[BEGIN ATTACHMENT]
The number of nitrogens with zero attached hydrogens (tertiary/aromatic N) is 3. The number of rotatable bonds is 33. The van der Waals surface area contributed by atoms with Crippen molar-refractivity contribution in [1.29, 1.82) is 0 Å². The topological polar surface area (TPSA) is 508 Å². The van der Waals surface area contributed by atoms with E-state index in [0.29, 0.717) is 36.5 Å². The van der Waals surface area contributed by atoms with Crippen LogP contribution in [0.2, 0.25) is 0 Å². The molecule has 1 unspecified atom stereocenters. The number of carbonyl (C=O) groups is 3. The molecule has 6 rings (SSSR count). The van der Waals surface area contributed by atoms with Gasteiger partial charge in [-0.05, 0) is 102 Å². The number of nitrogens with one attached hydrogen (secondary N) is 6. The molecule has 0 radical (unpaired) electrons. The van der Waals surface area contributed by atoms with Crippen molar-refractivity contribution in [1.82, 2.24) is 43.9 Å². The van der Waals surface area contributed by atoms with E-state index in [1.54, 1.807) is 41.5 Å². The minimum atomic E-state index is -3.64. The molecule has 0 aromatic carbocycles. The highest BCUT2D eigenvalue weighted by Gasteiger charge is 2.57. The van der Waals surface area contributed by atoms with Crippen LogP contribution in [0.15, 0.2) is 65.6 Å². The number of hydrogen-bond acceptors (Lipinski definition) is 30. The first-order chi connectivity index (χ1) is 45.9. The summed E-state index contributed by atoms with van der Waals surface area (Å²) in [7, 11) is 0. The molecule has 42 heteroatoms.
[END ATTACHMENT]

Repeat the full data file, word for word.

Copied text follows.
The number of nitrogens with zero attached hydrogens (tertiary/aromatic N) is 3. The number of rotatable bonds is 33. The van der Waals surface area contributed by atoms with Crippen molar-refractivity contribution in [1.29, 1.82) is 0 Å². The topological polar surface area (TPSA) is 508 Å². The van der Waals surface area contributed by atoms with E-state index in [0.29, 0.717) is 36.5 Å². The van der Waals surface area contributed by atoms with Crippen LogP contribution in [0.2, 0.25) is 0 Å². The molecule has 1 unspecified atom stereocenters. The number of carbonyl (C=O) groups is 3. The molecule has 6 rings (SSSR count). The van der Waals surface area contributed by atoms with Gasteiger partial charge in [-0.05, 0) is 102 Å². The number of nitrogens with one attached hydrogen (secondary N) is 6. The molecule has 0 radical (unpaired) electrons. The van der Waals surface area contributed by atoms with Crippen molar-refractivity contribution in [1.82, 2.24) is 43.9 Å². The van der Waals surface area contributed by atoms with E-state index in [1.54, 1.807) is 41.5 Å². The minimum atomic E-state index is -3.64. The molecule has 0 aromatic carbocycles. The highest BCUT2D eigenvalue weighted by Gasteiger charge is 2.57. The van der Waals surface area contributed by atoms with Crippen LogP contribution in [0.15, 0.2) is 65.6 Å². The number of hydrogen-bond acceptors (Lipinski definition) is 30. The first-order chi connectivity index (χ1) is 45.9. The summed E-state index contributed by atoms with van der Waals surface area (Å²) in [7, 11) is 0. The molecule has 42 heteroatoms.